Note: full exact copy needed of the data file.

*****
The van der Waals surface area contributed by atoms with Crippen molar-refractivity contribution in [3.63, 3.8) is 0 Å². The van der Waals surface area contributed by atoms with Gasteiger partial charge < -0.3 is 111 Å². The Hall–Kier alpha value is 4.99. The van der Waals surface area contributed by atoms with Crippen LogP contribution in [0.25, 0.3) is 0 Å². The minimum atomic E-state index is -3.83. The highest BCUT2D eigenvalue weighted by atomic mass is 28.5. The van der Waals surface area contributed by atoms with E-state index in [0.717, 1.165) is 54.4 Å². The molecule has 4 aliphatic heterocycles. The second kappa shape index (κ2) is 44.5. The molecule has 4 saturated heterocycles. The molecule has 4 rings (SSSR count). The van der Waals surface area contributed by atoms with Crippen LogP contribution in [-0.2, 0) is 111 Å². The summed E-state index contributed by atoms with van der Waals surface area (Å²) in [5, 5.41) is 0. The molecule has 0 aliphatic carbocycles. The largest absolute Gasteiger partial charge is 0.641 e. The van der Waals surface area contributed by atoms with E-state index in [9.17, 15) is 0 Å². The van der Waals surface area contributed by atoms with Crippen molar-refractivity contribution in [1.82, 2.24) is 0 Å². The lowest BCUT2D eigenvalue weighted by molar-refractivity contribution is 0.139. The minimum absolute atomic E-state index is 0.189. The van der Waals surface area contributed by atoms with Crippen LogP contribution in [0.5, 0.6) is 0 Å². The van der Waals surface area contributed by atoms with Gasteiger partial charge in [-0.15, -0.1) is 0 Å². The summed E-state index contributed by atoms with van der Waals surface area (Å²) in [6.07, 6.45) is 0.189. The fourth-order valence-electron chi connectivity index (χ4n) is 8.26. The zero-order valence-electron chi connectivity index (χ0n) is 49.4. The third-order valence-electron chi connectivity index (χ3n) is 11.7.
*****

The van der Waals surface area contributed by atoms with Crippen molar-refractivity contribution in [3.63, 3.8) is 0 Å². The van der Waals surface area contributed by atoms with Gasteiger partial charge < -0.3 is 111 Å². The Hall–Kier alpha value is 4.99. The van der Waals surface area contributed by atoms with Crippen LogP contribution in [0.25, 0.3) is 0 Å². The minimum atomic E-state index is -3.83. The highest BCUT2D eigenvalue weighted by atomic mass is 28.5. The van der Waals surface area contributed by atoms with E-state index in [0.717, 1.165) is 54.4 Å². The molecule has 4 aliphatic heterocycles. The second kappa shape index (κ2) is 44.5. The molecule has 4 saturated heterocycles. The molecule has 4 rings (SSSR count). The van der Waals surface area contributed by atoms with Crippen LogP contribution in [-0.2, 0) is 111 Å². The summed E-state index contributed by atoms with van der Waals surface area (Å²) in [5, 5.41) is 0. The molecule has 0 aliphatic carbocycles. The largest absolute Gasteiger partial charge is 0.641 e. The van der Waals surface area contributed by atoms with E-state index in [9.17, 15) is 0 Å². The van der Waals surface area contributed by atoms with Crippen molar-refractivity contribution in [1.82, 2.24) is 0 Å². The lowest BCUT2D eigenvalue weighted by molar-refractivity contribution is 0.139. The minimum absolute atomic E-state index is 0.189. The van der Waals surface area contributed by atoms with Crippen LogP contribution in [0.5, 0.6) is 0 Å². The van der Waals surface area contributed by atoms with Gasteiger partial charge in [-0.15, -0.1) is 0 Å². The summed E-state index contributed by atoms with van der Waals surface area (Å²) in [6.07, 6.45) is 0.189. The fourth-order valence-electron chi connectivity index (χ4n) is 8.26. The zero-order valence-electron chi connectivity index (χ0n) is 49.4. The third-order valence-electron chi connectivity index (χ3n) is 11.7.